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Many foundations require you to write an LOI before submitting a full application. This helps funders weed out organizations that don’t fit within their mission and goals.
With an LOI you have an opportunity to get your organization in front of the foundation in 1-2 pages. It should be brief and concise, but convincing. An LOI is non-legally binding document which includes an introduction to your project, contact information at your agency, a description of your agency, a statement of need, your methodology and/or solution to the problem/need. LOI’s are used to provide the funder with information and insight which helps them determine which organization is appropriate to apply for their grant.
Before you submit an LOI do your due diligence by researching the foundation and seeking out their focus areas and guidelines. Know what your potential funder is passionate about. Look at the funder’s website, research their interests and past interactions with your organization. Review the foundation’s 990. The LOI can be the next step in determining whether or not your organization is the best match.
How To Write a Letter of Intent
Although most foundations provide guidelines or an online system to submit an LOI, I hope these tips will help set you up for success. Take the time to submit a strong LOI with rich content that explains why your organization is the best fit for funding. A strong LOI can help your chances to be invited to complete a full proposal or application.
- The LOI should be a brief, 1-2 page high-level overview of your organization and all that it does for the community you serve.
- The structure should be that of a business letter. Therefore, write the LOI on business letterhead. Be sure that your company’s name, address and contact information appears on the letterhead or add it to the LOI at the end. The date, recipients name, foundation name and address should appear on the left-hand side.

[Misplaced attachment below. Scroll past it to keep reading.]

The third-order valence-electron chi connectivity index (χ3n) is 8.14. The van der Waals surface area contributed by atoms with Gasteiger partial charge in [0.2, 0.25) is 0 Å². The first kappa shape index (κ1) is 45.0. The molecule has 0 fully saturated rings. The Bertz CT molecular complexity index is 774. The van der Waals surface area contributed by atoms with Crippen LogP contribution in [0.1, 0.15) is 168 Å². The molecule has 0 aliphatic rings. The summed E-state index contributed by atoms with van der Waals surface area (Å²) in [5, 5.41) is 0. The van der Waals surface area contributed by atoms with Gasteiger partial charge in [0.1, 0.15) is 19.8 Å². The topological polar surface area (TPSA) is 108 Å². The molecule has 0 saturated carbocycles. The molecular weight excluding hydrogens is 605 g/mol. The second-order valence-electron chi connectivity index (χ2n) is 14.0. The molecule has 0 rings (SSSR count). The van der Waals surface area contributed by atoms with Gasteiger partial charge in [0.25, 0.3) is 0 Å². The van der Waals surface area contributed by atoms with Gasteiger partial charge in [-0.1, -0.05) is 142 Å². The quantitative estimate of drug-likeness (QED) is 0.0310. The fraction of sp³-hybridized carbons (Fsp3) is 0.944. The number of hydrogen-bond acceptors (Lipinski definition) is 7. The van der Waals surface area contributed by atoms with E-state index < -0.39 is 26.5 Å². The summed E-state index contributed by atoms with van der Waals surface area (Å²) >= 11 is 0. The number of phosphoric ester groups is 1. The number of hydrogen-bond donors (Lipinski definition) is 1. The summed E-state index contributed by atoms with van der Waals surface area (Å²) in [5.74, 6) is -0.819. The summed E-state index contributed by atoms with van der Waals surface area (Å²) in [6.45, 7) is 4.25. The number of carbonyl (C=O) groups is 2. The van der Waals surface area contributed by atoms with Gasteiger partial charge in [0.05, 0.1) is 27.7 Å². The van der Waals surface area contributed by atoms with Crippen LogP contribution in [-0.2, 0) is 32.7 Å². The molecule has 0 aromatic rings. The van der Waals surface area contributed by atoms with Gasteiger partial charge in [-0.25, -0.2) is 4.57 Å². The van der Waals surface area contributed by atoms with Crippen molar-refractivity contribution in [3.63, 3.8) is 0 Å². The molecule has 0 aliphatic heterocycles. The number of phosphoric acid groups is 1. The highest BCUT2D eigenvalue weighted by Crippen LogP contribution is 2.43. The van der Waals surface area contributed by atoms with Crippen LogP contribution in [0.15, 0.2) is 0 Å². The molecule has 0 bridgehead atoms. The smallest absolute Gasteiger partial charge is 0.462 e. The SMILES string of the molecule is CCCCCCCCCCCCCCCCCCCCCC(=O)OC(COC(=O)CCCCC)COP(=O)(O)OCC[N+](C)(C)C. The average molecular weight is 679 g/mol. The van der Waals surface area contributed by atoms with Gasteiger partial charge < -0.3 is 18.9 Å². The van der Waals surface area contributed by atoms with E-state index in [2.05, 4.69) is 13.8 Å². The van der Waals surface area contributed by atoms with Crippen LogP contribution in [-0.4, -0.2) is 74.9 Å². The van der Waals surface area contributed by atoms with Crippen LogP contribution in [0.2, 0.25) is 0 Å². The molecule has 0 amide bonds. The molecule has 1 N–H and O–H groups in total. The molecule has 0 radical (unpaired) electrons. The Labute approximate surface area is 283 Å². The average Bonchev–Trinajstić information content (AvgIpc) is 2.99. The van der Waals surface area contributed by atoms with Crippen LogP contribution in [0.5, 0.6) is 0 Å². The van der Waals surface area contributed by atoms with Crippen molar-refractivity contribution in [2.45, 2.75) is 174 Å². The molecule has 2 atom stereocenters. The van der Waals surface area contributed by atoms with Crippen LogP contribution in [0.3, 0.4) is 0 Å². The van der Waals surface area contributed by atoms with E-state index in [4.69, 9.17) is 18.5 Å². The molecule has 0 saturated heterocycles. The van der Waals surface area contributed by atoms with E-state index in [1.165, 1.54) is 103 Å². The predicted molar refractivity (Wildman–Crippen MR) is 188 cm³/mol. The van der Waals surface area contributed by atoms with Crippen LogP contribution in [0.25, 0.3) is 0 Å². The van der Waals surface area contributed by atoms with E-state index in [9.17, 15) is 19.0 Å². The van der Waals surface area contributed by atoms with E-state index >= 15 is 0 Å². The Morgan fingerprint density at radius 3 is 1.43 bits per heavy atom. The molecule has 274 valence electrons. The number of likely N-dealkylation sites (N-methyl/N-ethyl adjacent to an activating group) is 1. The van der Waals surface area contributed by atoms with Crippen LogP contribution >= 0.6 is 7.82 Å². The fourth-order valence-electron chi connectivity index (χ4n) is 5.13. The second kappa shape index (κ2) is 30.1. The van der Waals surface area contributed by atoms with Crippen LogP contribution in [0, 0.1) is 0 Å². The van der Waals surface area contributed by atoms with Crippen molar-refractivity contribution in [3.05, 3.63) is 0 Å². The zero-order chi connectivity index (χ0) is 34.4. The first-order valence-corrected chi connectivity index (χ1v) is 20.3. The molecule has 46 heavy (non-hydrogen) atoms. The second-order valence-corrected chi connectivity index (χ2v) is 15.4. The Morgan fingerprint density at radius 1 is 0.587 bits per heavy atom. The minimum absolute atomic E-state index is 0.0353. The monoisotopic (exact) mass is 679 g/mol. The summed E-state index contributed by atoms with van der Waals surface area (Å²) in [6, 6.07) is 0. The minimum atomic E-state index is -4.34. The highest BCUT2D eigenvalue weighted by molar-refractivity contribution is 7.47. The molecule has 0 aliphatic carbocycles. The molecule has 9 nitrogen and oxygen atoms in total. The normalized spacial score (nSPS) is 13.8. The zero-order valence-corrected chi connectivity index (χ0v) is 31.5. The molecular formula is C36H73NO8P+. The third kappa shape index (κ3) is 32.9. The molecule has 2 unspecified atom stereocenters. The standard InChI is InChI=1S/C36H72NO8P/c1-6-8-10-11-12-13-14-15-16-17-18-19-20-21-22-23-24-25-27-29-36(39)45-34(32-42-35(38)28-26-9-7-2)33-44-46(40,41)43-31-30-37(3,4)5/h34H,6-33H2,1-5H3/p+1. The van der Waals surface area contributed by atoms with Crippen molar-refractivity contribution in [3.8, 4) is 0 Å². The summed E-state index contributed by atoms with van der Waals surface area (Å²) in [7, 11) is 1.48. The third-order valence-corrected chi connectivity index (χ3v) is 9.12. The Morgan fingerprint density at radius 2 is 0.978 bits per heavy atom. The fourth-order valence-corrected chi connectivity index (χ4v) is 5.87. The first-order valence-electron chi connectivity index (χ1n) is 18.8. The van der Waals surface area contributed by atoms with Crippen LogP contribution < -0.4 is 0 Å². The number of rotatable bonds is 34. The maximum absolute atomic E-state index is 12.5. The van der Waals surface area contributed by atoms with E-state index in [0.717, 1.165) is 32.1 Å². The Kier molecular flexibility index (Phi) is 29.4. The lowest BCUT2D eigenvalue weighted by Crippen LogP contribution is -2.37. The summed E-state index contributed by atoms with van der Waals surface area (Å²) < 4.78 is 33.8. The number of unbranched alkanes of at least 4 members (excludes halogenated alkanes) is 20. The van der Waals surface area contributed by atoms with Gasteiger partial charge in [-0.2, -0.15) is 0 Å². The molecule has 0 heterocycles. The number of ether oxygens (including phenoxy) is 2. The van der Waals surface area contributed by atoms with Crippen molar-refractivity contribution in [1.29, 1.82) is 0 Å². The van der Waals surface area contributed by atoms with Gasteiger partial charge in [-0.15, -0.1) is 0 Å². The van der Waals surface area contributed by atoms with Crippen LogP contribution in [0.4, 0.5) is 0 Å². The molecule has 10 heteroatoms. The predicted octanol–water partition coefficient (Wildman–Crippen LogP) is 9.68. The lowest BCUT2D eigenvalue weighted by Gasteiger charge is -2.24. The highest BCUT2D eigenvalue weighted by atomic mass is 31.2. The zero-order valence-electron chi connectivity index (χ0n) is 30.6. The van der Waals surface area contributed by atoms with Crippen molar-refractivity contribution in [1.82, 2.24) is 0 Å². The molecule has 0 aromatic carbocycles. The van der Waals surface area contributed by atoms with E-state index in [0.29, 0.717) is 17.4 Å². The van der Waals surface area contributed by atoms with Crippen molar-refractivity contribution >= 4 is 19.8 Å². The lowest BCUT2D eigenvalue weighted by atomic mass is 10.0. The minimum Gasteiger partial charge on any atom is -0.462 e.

- Address the letter to the foundation with “attn:” to the main contact. It is important to use the specific name of the recipient. Try as best as you can to address it to ‘Dear Sir/Madam’ or ‘To Whom It May Concern.’
- The opening of the letter is the most important part. You want to catch the attention of the reader so that they will want to learn more about your organization. It should be a clear and concise executive summary. Include the name of your organization, the grant you are applying for and/or the amount you are requesting as well as a short description of the project you are requesting funds for. You should also address how your project/program aligns with the foundation’s focus area.
- Give a brief overview of your organization’s history and programs. Explain what you currently you do and what you want to do to accomplish with their funding.
- Include a need statement (the issue you are trying to resolve): target population and geographic area. Incorporate statistical facts relevant to your target population as well as specific successes your organization has performed to meet those needs.
- Explain your objectives and outcomes. What will the funding accomplish? How can they help you solve the issue you are addressing?
- Some additional forms that may be helpful are your list of board of directors, 501 c 3 Tax ID letter, organization budget, and audited financials. Just keep in mind that this is an LOI, not a full proposal.
- Always thank the funder for their consideration of your proposal. Be professional and memorable.
- Use your words smartly. Avoid jargon, the impact is critical. Do not simply copy and paste text from another LOI – it is rare that anything can be recycled verbatim.
- This is probably the most critical part: review, review, review! Have someone review and edit your LOI. Always have an extra set of eyes review what you wrote to make sure you do not have any grammatical errors.
The Letter of Intent is a window into what your organization does. Make it clear, concise and compelling. State upfront what you want and how you align with the foundation’s mission.
I would love to know if you have any helpful tips for writing a successful LOI in the comments. Happy writing!
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